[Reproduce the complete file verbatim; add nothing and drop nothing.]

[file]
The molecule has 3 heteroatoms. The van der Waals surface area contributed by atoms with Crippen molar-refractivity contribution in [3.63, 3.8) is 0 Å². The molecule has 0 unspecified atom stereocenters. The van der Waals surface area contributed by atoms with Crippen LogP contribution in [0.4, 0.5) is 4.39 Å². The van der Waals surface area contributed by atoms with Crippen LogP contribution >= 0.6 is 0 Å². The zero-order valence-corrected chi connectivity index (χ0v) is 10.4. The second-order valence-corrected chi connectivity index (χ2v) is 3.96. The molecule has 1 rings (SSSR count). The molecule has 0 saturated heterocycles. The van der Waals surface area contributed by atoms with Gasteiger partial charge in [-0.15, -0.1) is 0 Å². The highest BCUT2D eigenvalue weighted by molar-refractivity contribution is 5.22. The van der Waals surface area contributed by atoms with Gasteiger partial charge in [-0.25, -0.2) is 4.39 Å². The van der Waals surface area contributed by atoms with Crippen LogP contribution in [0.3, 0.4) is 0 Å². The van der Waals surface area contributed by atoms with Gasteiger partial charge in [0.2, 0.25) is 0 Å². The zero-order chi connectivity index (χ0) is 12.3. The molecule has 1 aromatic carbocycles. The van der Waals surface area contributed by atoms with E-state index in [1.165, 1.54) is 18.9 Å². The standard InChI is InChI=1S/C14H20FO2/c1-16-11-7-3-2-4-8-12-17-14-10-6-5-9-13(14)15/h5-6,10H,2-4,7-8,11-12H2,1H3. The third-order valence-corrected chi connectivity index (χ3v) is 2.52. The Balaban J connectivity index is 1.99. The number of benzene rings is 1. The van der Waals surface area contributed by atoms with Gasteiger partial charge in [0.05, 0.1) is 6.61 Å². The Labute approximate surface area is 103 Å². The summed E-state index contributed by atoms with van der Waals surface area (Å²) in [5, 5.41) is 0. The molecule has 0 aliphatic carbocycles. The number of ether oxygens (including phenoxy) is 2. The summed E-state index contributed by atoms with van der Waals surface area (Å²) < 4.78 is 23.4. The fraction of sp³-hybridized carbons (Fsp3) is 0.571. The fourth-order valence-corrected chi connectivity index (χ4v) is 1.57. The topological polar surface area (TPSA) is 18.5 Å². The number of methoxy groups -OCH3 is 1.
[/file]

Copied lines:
The molecule has 3 heteroatoms. The van der Waals surface area contributed by atoms with Crippen molar-refractivity contribution in [3.63, 3.8) is 0 Å². The molecule has 0 unspecified atom stereocenters. The van der Waals surface area contributed by atoms with Crippen LogP contribution in [0.4, 0.5) is 4.39 Å². The van der Waals surface area contributed by atoms with Crippen LogP contribution >= 0.6 is 0 Å². The zero-order valence-corrected chi connectivity index (χ0v) is 10.4. The second-order valence-corrected chi connectivity index (χ2v) is 3.96. The molecule has 1 rings (SSSR count). The molecule has 0 saturated heterocycles. The van der Waals surface area contributed by atoms with Gasteiger partial charge in [-0.15, -0.1) is 0 Å². The highest BCUT2D eigenvalue weighted by molar-refractivity contribution is 5.22. The van der Waals surface area contributed by atoms with Gasteiger partial charge in [-0.25, -0.2) is 4.39 Å². The van der Waals surface area contributed by atoms with Crippen LogP contribution in [0.3, 0.4) is 0 Å². The van der Waals surface area contributed by atoms with Gasteiger partial charge in [0.2, 0.25) is 0 Å². The zero-order chi connectivity index (χ0) is 12.3. The molecule has 1 aromatic carbocycles. The van der Waals surface area contributed by atoms with E-state index in [1.165, 1.54) is 18.9 Å². The standard InChI is InChI=1S/C14H20FO2/c1-16-11-7-3-2-4-8-12-17-14-10-6-5-9-13(14)15/h5-6,10H,2-4,7-8,11-12H2,1H3. The third-order valence-corrected chi connectivity index (χ3v) is 2.52. The Balaban J connectivity index is 1.99. The number of benzene rings is 1. The van der Waals surface area contributed by atoms with Gasteiger partial charge in [0.05, 0.1) is 6.61 Å². The Labute approximate surface area is 103 Å². The summed E-state index contributed by atoms with van der Waals surface area (Å²) in [5, 5.41) is 0. The molecule has 0 aliphatic carbocycles. The number of ether oxygens (including phenoxy) is 2. The summed E-state index contributed by atoms with van der Waals surface area (Å²) < 4.78 is 23.4. The fraction of sp³-hybridized carbons (Fsp3) is 0.571. The fourth-order valence-corrected chi connectivity index (χ4v) is 1.57. The topological polar surface area (TPSA) is 18.5 Å². The number of methoxy groups -OCH3 is 1.